Lessing J. Rosenwald

Rev. Leon H. Sullivan
1965
Richardson Dilworth
1967

Any ceremony that begins by referring to Philadelphia as the “Athens-on-the Schuylkill” may well expect to raise eyebrows. (What next: Rome-on-the-Delaware, Paris-on-the-Wissahickon, or Berlin-on-Cobb’s Creek?) But that is exactly how the Philadelphia Award ceremony on the night of April 11, 1967 began. The speakers wanted to firmly establish Philadelphia in its rightful place in the art world. And since the man being honored knew his art, noted New York/Philadelphia art critic John Canaday delivered the main remarks, commenting on the state of the art connoisseur. Rattling off several levels of connoisseurship, from the lowest to the highest, Canaday announced that Lessing J. Rosenwald reached the zenith. This for a man who was not really from the art world at all, but had headed up Sears and Roebuck’s catalogue division in Philadelphia. Rosenwald, as presenter Graeme Lorimer waxed, “went from casual window shopper to world-renowned art collector and knowledgeable connoisseur; from college dropout to author of learned monographs, and holder of honorary degrees.”


 
Y es, Lessing Rosenwald was no mere art hoarder; in fact, he really was not an art hoarder at all. At any given time, items from his prized collection of prints and rare books could be found at up to sixty national and international exhibits. At the time of the Award, his print collection numbered 25,000 and included works by Rembrandt, Picasso, Munch, and Matisse. His prized book collection of some 2,500 titles included the first illustrated Bible (the Giant Bible of Mainz), published in German in 1475; Epistolae et Evangelia (1495)—known as the “finest illustrated book of the fifteenth century”; and a “Baedeker-like guide book to Rome” (1488). He believed “that a work of art that is never seen is little better off than one that has never been created.” In 1943, Rosenwald announced that (upon his death), he was leaving his rare books to the Library of Congress and his prints to the National Gallery of Art.

In the meantime, his magnificent collections were available for public perusal at the Alverthorpe gallery, the fireproof wing of his mansion in Jenkintown. This perusal was by appointment only, but appointments were made steadily at first and gradually came in fast and furious, as many thousands visited the gallery. Heir to the Sears & Roebuck fortune, Rosenwald opened Alverthorpe in 1939, shortly after he retired from his position as chairman of the board of Sears and Roebuck, in order to devote himself full-time to his collections and philanthropy.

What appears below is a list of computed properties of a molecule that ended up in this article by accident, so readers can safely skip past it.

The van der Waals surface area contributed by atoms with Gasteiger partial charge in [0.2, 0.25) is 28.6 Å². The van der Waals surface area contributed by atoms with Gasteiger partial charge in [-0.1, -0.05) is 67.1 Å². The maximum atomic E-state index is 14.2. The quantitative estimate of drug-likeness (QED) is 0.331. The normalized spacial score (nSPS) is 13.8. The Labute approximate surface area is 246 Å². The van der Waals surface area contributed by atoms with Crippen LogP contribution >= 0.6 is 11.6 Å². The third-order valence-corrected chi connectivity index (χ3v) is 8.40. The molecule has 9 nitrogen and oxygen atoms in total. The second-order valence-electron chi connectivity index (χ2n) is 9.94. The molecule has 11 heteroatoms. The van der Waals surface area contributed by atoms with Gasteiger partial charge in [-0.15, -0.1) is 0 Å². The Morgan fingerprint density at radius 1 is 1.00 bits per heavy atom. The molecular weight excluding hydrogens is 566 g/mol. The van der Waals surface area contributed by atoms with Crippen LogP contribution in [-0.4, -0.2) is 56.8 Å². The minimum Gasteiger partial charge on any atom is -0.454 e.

When at home, Rosenwald often greeted visitors to the gallery, shook their hands, inquired about their visit, and joked with them; he was thrilled by the great interest in his collection, not only from art connoisseurs and scholars, but from groups of adults and school children who arrived with little knowledge and left stimulated by what they had seen.

Rosenwald received the Philadelphia Award, not for amassing a great collection, but for making that collection available to the public, especially at Alverthorpe. He was also honored for his “dedicated intelligence,” which he had demonstrated by his work developing the print and drawing department of the Philadelphia Museum of Art, expanding the rare book department of the Free Library, and founding the Print Council of America.

Lee Arnold

Sources: Obituary, Philadelphia Inquirer, June 26, 1979; “The Lessing J. Rosenwald Collection,” Library of Congress, http://www.loc.gov/rr/rarebook/coll/211.html; “Rosenwald Honored with Philadelphia Award,” Philadelphia Inquirer, April 12, 1967; “Philadelphia Award to be Given to L.J. Rosenwald,” Philadelphia Bulletin, Feb. 7, 1967; “Lessing Julius Rosenwald,” Wikipedia, http://en.wikipedia.org/wiki/Lessing_J._Rosenwald. The following are collected in Philadelphia Award Records: Series 2 (Recipients & Nominees, 1965-1999), Box 7, folder 6: program, clippings, letters, press release; Series 3 (Award Ceremony), Box 19, folder 11: Report of Proceedings, Philadelphia Award, April 11,1967; Series 4 (Miscellaneous), Scrapbook, Box 20, folder 13. Photo:Philadelphia Record Photograph Collection, Historical Society of Pennsylvania. Comment: Rosenwald had willed his treasures to the National Gallery of Art and Library of Congress, because of his concern over the Philadelphia Museum of Art’s operating deficit, and his conviction that his collections would reach the most people in Washington, DC. Yet, Rosenwald had been very much a part of the city’s fabric, serving on the boards of, and helping to cultivate, numerous cultural organizations, including the Philadelphia Museum of Art, the Friends of the Free Library of Philadelphia, and the Rosenbach Museum and Library. He was vice president of the Institute for Advanced Study in Princeton, dean of the Wistar Society, and Knight First Class of the Royal Order of Vasa in Sweden. Who can begrudge a Swedish knight for wanting to leave his collections to the nation?